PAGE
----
The History of the Middle East

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Were both the Umayyads and Abbasids Shia?

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The Umayyad and Abbasid both oppressed the Shia at different points in time. The Umayyad gained power after Ali was unable to take his place as the leader of the believers because of his age. In his place, Abu Bakr, the Prophet’s father-in-law, took over leadership. After the death of Abu Bakr, Umar ibn Al-Khattab took over as the second caliph of the Rashidun Empire and he was later succeeded by Uthman ibn Affan. Uthman was assassinated and Ali finally took over leadership. However, because of conflict with the other Muslims who were supported by the Umayyad, Ali was assassinated and his position taken by the then governor of Syria who was from the Umayyad family. The Umayyad attempted to pursue a hereditary dynasty but the Abbasid, another strong family with the support of the Shia, opposed, and the Umayyad leadership ceased. After the Abbasid gained power they turned against the Shia because of their contrasting beliefs and began persecuting them.

In summary, the Umayyad and Abbasid belong to the Sunni group which believes leadership is vested on the person supported by the majority because Allah has allowed it. The Shia, on the other hand, believe that leadership is vested on one chosen by Allah through his Messenger as was the case for Ali in the Hadith of the pond of Ghadir Khumm. In context, it is the interpretation of this Hadith that resulted in the split and misunderstanding between Sunnis and Shias.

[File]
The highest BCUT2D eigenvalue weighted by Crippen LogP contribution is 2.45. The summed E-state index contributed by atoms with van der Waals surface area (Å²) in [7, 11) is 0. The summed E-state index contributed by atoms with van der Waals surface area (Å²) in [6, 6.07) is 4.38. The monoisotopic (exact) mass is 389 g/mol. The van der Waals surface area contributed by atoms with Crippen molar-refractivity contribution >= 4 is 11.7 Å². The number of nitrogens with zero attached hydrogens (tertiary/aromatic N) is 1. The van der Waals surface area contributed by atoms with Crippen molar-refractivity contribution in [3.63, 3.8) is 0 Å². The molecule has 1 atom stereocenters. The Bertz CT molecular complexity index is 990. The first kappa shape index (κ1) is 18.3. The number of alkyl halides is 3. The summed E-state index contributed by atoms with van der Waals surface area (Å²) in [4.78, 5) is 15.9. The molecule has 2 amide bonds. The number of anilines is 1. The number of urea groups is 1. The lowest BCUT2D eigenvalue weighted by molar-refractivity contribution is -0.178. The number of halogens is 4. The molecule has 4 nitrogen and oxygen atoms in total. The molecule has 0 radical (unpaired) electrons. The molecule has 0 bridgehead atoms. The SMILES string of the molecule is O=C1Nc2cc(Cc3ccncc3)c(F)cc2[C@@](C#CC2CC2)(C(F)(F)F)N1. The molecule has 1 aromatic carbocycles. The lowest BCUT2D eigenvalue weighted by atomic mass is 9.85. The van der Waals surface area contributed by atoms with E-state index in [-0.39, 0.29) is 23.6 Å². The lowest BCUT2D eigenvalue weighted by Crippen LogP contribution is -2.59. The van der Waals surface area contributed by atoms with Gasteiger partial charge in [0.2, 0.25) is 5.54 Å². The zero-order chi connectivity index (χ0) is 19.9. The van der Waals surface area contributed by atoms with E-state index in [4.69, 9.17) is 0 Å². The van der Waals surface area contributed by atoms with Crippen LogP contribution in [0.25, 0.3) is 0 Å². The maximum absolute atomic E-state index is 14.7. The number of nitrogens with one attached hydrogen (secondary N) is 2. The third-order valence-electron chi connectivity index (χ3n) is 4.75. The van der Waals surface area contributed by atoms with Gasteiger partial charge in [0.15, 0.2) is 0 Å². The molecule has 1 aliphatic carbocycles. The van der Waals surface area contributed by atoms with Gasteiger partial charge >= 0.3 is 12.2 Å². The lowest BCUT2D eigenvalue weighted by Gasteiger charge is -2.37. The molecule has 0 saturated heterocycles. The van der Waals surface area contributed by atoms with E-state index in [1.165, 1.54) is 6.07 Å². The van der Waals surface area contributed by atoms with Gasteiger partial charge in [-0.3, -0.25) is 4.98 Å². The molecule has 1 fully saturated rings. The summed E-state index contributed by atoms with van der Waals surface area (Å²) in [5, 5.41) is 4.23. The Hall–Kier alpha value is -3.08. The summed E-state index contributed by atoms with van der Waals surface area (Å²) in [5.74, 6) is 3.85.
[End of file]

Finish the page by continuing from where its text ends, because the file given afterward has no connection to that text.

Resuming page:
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Actually, neither of these dynasties was Shia.  Both the Umayyads and the Abbasids were Sunni.

The Sunni and the Shia split early in Islamic history.  They split mainly over who should be the successor to the Prophet Muhammad.  The Shia believed that successors should come from the Prophet's family while Sunni believed that the leader should be anyone who was best qualified.

The Umayyad Dynasty emerged out of a Muslim civil war.  In that conflict, the leaders of the Umayyads fought against Ali, who was Muhammad's cousin and son-in-law.  Ali was the one that Shi'ites believed should be the leader of all Muslims.  Since they were fighting against Ali, clearly they were not Shia.  The Abbasids did have Shia help in fighting against the Umayyads, but they did not adhere to Shia beliefs and, once they were in power, they came into conflict with the Shia.

So, both dynasties were in fact Sunni.

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